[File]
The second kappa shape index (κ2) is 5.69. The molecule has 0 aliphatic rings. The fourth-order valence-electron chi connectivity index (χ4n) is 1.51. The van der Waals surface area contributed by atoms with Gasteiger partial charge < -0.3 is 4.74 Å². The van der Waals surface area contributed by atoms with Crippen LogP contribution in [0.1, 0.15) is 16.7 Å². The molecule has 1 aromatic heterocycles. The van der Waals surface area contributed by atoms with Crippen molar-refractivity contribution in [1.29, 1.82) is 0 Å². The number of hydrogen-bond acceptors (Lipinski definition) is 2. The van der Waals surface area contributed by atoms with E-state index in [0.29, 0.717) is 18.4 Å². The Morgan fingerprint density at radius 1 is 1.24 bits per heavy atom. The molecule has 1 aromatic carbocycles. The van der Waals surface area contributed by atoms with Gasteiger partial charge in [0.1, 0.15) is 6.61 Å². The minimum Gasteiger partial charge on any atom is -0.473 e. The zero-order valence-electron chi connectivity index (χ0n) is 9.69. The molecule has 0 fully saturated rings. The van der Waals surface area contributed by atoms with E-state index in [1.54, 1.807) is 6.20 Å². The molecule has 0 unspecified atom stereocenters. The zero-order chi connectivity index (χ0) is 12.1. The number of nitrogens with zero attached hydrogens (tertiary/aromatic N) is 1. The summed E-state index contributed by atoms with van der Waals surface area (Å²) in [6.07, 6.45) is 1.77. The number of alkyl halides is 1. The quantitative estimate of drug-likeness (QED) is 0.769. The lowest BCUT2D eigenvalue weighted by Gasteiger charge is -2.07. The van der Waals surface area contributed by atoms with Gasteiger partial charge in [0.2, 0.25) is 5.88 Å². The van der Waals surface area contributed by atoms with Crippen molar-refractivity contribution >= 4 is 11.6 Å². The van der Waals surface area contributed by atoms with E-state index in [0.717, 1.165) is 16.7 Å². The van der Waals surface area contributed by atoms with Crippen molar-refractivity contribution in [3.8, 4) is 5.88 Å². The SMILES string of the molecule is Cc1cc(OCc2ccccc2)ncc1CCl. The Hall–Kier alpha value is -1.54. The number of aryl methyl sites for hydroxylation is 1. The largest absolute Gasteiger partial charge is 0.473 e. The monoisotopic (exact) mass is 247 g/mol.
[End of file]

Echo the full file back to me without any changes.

The second kappa shape index (κ2) is 5.69. The molecule has 0 aliphatic rings. The fourth-order valence-electron chi connectivity index (χ4n) is 1.51. The van der Waals surface area contributed by atoms with Gasteiger partial charge < -0.3 is 4.74 Å². The van der Waals surface area contributed by atoms with Crippen LogP contribution in [0.1, 0.15) is 16.7 Å². The molecule has 1 aromatic heterocycles. The van der Waals surface area contributed by atoms with Crippen molar-refractivity contribution in [1.29, 1.82) is 0 Å². The number of hydrogen-bond acceptors (Lipinski definition) is 2. The van der Waals surface area contributed by atoms with E-state index in [0.29, 0.717) is 18.4 Å². The Morgan fingerprint density at radius 1 is 1.24 bits per heavy atom. The molecule has 1 aromatic carbocycles. The van der Waals surface area contributed by atoms with Gasteiger partial charge in [0.1, 0.15) is 6.61 Å². The minimum Gasteiger partial charge on any atom is -0.473 e. The zero-order valence-electron chi connectivity index (χ0n) is 9.69. The molecule has 0 fully saturated rings. The van der Waals surface area contributed by atoms with E-state index in [1.54, 1.807) is 6.20 Å². The molecule has 0 unspecified atom stereocenters. The zero-order chi connectivity index (χ0) is 12.1. The number of nitrogens with zero attached hydrogens (tertiary/aromatic N) is 1. The summed E-state index contributed by atoms with van der Waals surface area (Å²) in [6.07, 6.45) is 1.77. The number of alkyl halides is 1. The quantitative estimate of drug-likeness (QED) is 0.769. The lowest BCUT2D eigenvalue weighted by Gasteiger charge is -2.07. The van der Waals surface area contributed by atoms with Gasteiger partial charge in [0.2, 0.25) is 5.88 Å². The van der Waals surface area contributed by atoms with Crippen molar-refractivity contribution >= 4 is 11.6 Å². The van der Waals surface area contributed by atoms with E-state index in [0.717, 1.165) is 16.7 Å². The van der Waals surface area contributed by atoms with Crippen molar-refractivity contribution in [3.8, 4) is 5.88 Å². The SMILES string of the molecule is Cc1cc(OCc2ccccc2)ncc1CCl. The Hall–Kier alpha value is -1.54. The number of aryl methyl sites for hydroxylation is 1. The largest absolute Gasteiger partial charge is 0.473 e. The monoisotopic (exact) mass is 247 g/mol.